by Christine Pratt
courtesy of The Tico Times
Foreigners thinking about applying for Costa Rica residency should be quick about it – plans are in the works that will, starting in January, oblige them to do it from outside the country, through a Costa Rican consulate.
According to Immigration Director Marco Badilla, the new procedure is not because the law is changing, but because Immigration officials now seek to apply the law that already exists.
"At no time will residency requests be processed from applicants who have entered the country with a tourist visa," reads Chapter 2, Article 41 of the General Immigration Law.
And Badilla says the new administration’s goal is to apply the letter of the law. "The consulates abroad will receive all the documentation and will forward it all to us," Badilla said.
The applicant will pay all the regular costs, plus the transfer costs of mailing the documents. This will apply only to new applicants – those who have pending applications will be processed without having to start over via a consulate."
At least, that’s what Badilla and Chief Consul Ricardo Otárola hope.
Otárola said both institutions await the Attorney General’s opinion on their request to apply existing practices to the some 6,000 pending applicants, even though the law demands otherwise.
"What we don’t want is for all the pending applicants to have to start from scratch through a consulate," Otárola told The Tico Times, but it depends what the Attorney General says.
Badilla said the ruling could come at any time. Both Immigration and the Foreign Ministry expect to begin the "new" procedure at a still undetermined date in January.
Applicants must then originate the residency-application process from their home countries by working directly with the nearest Costa Rican consulate. It will no longer be possible to apply while here, or by using one of the many residency services, including that offered by the Residents’ Association of Costa Rica (ARCR).
ARCR’s Ryan Piercy admitted that, pending the Attorney General’s ruling, all anyone can do is "sit tight and wait."
But, if the ruling will allow pending applications to be processed, those who are thinking about become Costa Rica residents should probably begin the procedure now, before the change takes place in January.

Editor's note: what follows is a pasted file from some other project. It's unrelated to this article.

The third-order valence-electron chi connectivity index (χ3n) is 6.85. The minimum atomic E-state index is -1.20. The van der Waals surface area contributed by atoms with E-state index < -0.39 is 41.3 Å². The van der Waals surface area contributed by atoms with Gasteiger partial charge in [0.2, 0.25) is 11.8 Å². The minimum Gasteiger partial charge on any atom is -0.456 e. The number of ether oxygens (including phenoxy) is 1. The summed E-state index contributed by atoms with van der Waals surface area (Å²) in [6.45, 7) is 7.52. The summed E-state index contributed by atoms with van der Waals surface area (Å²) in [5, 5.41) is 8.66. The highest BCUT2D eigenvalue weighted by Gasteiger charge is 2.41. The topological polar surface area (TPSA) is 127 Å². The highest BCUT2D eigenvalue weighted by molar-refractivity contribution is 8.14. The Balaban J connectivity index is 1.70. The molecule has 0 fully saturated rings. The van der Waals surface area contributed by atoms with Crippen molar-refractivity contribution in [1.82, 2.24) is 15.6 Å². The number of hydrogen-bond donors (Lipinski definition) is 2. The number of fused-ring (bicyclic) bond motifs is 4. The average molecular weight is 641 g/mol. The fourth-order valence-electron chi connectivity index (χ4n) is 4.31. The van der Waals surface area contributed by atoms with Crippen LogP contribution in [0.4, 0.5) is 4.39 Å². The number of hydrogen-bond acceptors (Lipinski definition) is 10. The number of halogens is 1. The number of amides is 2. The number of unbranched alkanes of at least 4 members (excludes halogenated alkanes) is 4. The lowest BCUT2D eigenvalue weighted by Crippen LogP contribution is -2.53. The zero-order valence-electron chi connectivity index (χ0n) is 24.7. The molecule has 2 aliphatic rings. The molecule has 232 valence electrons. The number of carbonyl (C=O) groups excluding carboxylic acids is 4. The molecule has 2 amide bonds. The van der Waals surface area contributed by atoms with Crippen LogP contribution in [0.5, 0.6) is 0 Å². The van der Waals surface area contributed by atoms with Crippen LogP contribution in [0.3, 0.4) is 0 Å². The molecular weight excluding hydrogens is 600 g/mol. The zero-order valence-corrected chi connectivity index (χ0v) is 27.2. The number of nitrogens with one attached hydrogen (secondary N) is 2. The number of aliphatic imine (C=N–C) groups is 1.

"Right now, a tourist who has been notified of deportation can’t apply for residency," Piercy explained of the "perpetual tourists" who arrive here on 90-day tourist visas, then overstay and are arrested by Immigration officials. "But a legal tourist still can."
Both Piercy and residency facilitator Raquel Solís agree that past stories of consular inefficiency don’t bode well for the new residency procedure.
Complicated at best, the process requires official Spanish translations of reams of documents, including birth and marriage certificates, good-conduct records, statements explaining why the applicant seeks residency, educational transcripts, recent fingerprints. Applicants must designate a local "apoderado" who can receive legal correspondence and act on their behalf.
"If it’s hard for a Costa Rican consulate to authenticate a single document without losing something, how can it be expected to handle the entire residency application?" Solís wanted to know. "Tico consulates may be in the U.S., but they are still run by Ticos."
Otárola admitted that consular officials abroad will need additional training, but couldn’t say by press time what the Foreign Ministry is doing to prepare them to take on residencies.
Badilla said procedures for renewing an already obtained residency will not change, nor will the procedure for acquiring tourist visas, which is stamped inside a visitor’s passport upon entry. Likewise, legal tourists may apply for work permits.
But he added that the tourist card – another convenience currently extended citizens of the U.S., Canada and land-traveling Panamanians – will be eliminated as of Dec. 31.
The tourist card makes it possible for citizens of these nations to enter Costa Rica without passports. It is issued upon entry – or via a consulate abroad – to travelers who present certified birth certificates and valid photo identification.
After Dec. 31, U.S. citizens, Canadians and Panamanians will need passports to enter Costa Rica, just as all other nationalities do.
"From a legal and security standpoint, we’ve decided that the tourist card is obsolete," Badilla said.